As the story goes, army veteran Tom Moore hatched the idea for WithYouWithMe (WYWM) – a veteran education and employment tech company – when he was attempting to transition back into the civilian workforce but not having any success.
Tom spent eight years in the Australian Army. He served one tour of duty in Afghanistan during this time, before being formally medically discharged in 2016. Afterwards, he became disillusioned with the murky process of finding a fulfilling career when embarking on life after service.
“Eventually, when he decided to leave the army, he found he couldn’t get a job,” according to WYWM chief technology officer Scarlett McDermott, who said Tom and his fellow veterans weren’t taken seriously as candidates for civilian roles, with “lack of experience” often cited as the reason.
“He did hundreds of interviews and applications and resumes and was even told at one point that he was under qualified to be a security guard, even though he’d been the close protection officer for the Prime Minister in a war zone,” Ms McDermott said.
While disheartened, Mr Moore knew he wasn’t alone. His army colleagues were also struggling to find meaningful employment and were even pushed to the edge of mental health and self-harm.
And so, he set out to help solve the problem, along with co-founding partners Luke Rix, Tom Larter, and Sam Baynes.
“We knew mates working as labourers, in bars or mines, and they were all really unhappy, so we launched WithYouWithMe to solve veteran underemployment,” Mr Moore said.
“It wasn’t only veterans who found it hard to enter a murkier and murkier workforce. People graduate with degrees and become depressed because they can’t find the right job,” he said. “The other co-founders and I decided to focus on the supply-and-demand problem of skills the market wants.”
Today, the crew is on a mission to train and upskill 50,000 veterans for free in new, in-demand tech careers like cyber security, data analytics, DevOps, robotics and IT management.
In fact, they want to “harness potential, not experience,” and have created an intuitive and customisable software platform – dubbed Potential – that not only discovers talent, but also trains that talent, deploys it, and helps it grow through additional career development opportunities.
The digital platform tech – which incorporates AI-driven aptitude and personality testing to match people with jobs – connects elements of the traditional HR and recruitment systems. Additionally, the Job Matching algorithm streamlines recruitment by focusing on hiring efficiency, jobs, projects, and teams.
“We focus on Human Asset Creation, which means that we consider people to be assets instead of capital. If you have the capabilities and personality for a specific career, we will teach you everything you need to know to do it well,” Mr Moore said, who credits ongoing training and aptitude testing for what made him a good soldier.
Through the SaaS platform, jobseekers complete free skills and aptitude testing to discover hidden strengths. Based on the results, WYWM suggests careers they’d be a great match for, and offers no-cost training to land a role in tech.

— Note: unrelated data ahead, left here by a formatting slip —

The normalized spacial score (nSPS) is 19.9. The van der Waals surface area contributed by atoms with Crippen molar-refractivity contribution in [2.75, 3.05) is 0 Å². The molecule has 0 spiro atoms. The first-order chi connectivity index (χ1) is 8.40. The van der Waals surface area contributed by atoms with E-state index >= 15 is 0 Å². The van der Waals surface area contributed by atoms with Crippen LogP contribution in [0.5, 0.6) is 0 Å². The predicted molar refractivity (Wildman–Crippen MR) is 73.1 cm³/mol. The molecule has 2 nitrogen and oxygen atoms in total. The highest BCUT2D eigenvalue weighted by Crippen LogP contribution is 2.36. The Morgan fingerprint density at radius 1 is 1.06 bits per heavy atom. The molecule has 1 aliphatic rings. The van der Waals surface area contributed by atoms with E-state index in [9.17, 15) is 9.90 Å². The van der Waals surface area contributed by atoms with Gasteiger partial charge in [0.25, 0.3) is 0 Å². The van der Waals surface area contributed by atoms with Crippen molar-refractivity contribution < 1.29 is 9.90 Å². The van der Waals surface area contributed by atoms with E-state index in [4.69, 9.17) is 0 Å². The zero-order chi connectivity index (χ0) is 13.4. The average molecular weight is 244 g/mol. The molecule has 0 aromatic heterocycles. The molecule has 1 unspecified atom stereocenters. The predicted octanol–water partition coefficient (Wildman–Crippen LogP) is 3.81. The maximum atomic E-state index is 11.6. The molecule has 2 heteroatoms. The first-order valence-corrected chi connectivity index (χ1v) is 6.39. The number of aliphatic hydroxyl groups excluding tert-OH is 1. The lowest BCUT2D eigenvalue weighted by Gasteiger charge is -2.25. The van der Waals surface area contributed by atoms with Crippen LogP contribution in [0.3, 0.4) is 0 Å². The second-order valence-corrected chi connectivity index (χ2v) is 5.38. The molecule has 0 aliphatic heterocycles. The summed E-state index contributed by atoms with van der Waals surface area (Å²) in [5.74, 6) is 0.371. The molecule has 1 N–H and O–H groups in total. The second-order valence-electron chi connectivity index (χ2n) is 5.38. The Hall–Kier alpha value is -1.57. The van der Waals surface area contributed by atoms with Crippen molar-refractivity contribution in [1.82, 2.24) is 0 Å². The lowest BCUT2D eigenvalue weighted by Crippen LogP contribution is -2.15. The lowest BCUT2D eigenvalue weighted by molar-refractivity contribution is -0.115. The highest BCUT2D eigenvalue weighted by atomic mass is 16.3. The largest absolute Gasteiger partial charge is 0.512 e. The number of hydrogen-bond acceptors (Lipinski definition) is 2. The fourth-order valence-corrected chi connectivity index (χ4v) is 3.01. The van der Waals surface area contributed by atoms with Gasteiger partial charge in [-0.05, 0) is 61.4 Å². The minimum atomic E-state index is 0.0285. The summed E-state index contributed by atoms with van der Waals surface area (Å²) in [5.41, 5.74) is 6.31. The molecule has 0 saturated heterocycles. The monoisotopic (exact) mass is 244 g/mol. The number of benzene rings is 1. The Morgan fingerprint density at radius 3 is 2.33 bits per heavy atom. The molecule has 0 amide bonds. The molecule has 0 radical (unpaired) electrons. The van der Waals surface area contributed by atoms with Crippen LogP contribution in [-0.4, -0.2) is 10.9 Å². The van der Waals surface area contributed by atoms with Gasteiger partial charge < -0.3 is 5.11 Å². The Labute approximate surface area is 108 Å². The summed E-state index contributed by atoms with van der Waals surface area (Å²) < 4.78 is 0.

“We have designed a workforce technology platform – Potential – that reinvents the recruitment model and brings its disconnected parts together. This reverses the process of job searching for jobseekers. The jobs come to the seeker versus the job seeker finding and clicking on a job application,” he said.
What’s more, the data-led platform is also ideal for veterans and reservists seeking to modernise the armed forces, Mr Moore explained.
“Potential provides the Australian Defence Force (ADF), the Five Eyes (FVEY) network, and private sector companies priority access to a diverse pool of talented workers: veterans, temporary workers, and other skilled employees. This enables our associated partners to diversify their staff’s knowledge and skills while establishing a long-term network enabling effective scalability.”
The company has now expanded across Canada, the UK, and the US with 400 employees on four continents and works with various government agencies and global businesses to address both the digital skills gap and its negative effects on society.
For Mr Moore, the mission is simple: “The more you understand people’s strengths, the better you can allocate suitable tasks, at the right time.
“And it’s only right that we protect those who protected us as they transition into new careers. Our software – Potential – takes someone from being a human resource to an asset; when it comes to veterans, the principle then and now is to ‘do the right thing for those who have served their country.’”
Tapping into overlooked talent pools
Certainly, the company also quickly discovered there was a need for this technology platform outside of the military world, according to Ms McDermott.
“Being a veteran-founded organisation, veterans were initially the core demographic, but WYWM has subsequently grown to include military spouses and their families, neurodivergent individuals, immigrants, and indigenous people,” she said.
“We want to assist as many people as possible in finding employment in the IT industry,” she said, explaining it has expanded to other social impact groups including women in tech.
The 2022 InnovationAus Awards – which celebrates excellence in the translation of Australian research into commercial and social impact outcomes – will be held in Sydney at Barangaroo’s The Cutaway on November 17. You can reserve your seat – or book a table – by clicking here.
Do you know more? Contact James Riley via Email.